Thyroid Hormones in Relation to Lead, Mercury, and Cadmium Exposure in the National Health and Nutrition Examination Survey, 2007–2008
Aimin Chen, Stephani S. Kim, Ethan Chung, and Kim N. Dietrich
Department of Environmental Health, Division of Epidemiology and Biostatistics, University of Cincinnati College of Medicine, Cincinnati, Ohio, USA
Background: Heavy metals, such as lead (Pb), mercury (Hg), and cadmium (Cd), are known toxicants, but their associations with the thyroid axis have not been well quantified at U.S. background levels.
Objectives: We investigated the relationships between thyroid hormones (total and free thyroxine [TT4 and FT4], total and free triiodothyronine [TT3 and FT3], thyroid-stimulating hormone [TSH], and thyroglobulin [Tg]) and levels of Pb, Hg, and Cd in blood and Cd in urine.
Methods: We separately analyzed a sample of 1,109 adolescents (12–19 years of age) and a sample of 4,409 adults from the U.S. National Health and Nutrition Examination Survey (NHANES) 2007–2008. We estimated associations after adjusting for age, sex, race, urinary iodine, body mass index, and serum cotinine.
Results: The geometric mean (GM) levels of blood Pb (BPb), total Hg, and Cd were 0.81 µg/dL, 0.47 µg/L, and 0.21 µg/L in adolescents and 1.43 µg/dL, 0.96 µg/L, and 0.38 µg/L in adults, respectively. The GMs of urinary Cd were 0.07 and 0.25 µg/g creatinine in adolescents and adults, respectively. No consistent pattern of metal and thyroid hormone associations was observed in adolescents. In adults, blood Hg was inversely related to TT4, TT3, and FT3 and urinary Cd was positively associated with TT4, TT3, FT3, and Tg, but there were no associations with Pb. Associations were relatively weak at an individual level, with about 1–4% change in thyroid hormones per interquartile range increase in Hg or Cd.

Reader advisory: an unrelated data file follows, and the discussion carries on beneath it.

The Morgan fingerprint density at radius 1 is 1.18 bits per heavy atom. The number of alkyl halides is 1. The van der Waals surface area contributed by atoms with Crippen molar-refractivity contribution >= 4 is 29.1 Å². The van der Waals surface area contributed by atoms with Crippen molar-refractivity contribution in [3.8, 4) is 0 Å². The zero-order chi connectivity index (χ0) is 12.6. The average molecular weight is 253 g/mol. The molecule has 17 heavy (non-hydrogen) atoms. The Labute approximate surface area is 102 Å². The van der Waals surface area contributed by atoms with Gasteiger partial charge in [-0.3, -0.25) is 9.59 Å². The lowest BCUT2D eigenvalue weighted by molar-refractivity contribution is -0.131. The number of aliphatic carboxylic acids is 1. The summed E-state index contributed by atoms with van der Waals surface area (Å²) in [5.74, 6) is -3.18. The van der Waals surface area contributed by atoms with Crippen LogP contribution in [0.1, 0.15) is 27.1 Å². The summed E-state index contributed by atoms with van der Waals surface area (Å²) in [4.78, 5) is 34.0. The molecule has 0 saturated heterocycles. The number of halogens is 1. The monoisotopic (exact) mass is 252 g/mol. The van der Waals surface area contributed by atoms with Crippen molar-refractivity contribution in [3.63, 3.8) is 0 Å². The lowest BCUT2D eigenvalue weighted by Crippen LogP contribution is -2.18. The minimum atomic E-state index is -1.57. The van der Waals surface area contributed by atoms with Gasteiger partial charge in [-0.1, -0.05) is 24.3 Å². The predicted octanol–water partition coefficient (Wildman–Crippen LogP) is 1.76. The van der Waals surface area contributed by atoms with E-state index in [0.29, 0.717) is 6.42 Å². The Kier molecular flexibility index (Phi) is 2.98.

Conclusions: Our analysis suggests an inverse association between Hg exposure and thyroid hormones, and a positive association between Cd exposure and thyroid hormones in adults.
Key words: cadmium, heavy metals, lead, mercury, thyroid hormones.
Environ Health Perspect 121:181–186 (2013). http://dx.doi.org/10.1289/ehp.1205239 [Online 16 November 2012]
Address correspondence to A. Chen, Division of Epidemiology and Biostatistics, Department of Environmental Health, University of Cincinnati College of Medicine, 3223 Eden Ave., Cincinnati, OH 45267-0056 USA. Telephone: (513) 558-2129. E-mail: email@example.com
Supplemental Material is available online (http://dx.doi.org/10.1289/ehp.1205239).
This work was supported in part by the Center for Environmental Genetics (grant P30ES006096) and by the National Institute of Environmental Health Sciences (grant RC4ES09755).
The authors declare they have no actual or potential competing financial interests.
Received 20 March 2012; Accepted 15 November 2012; Online 16 November 2012.
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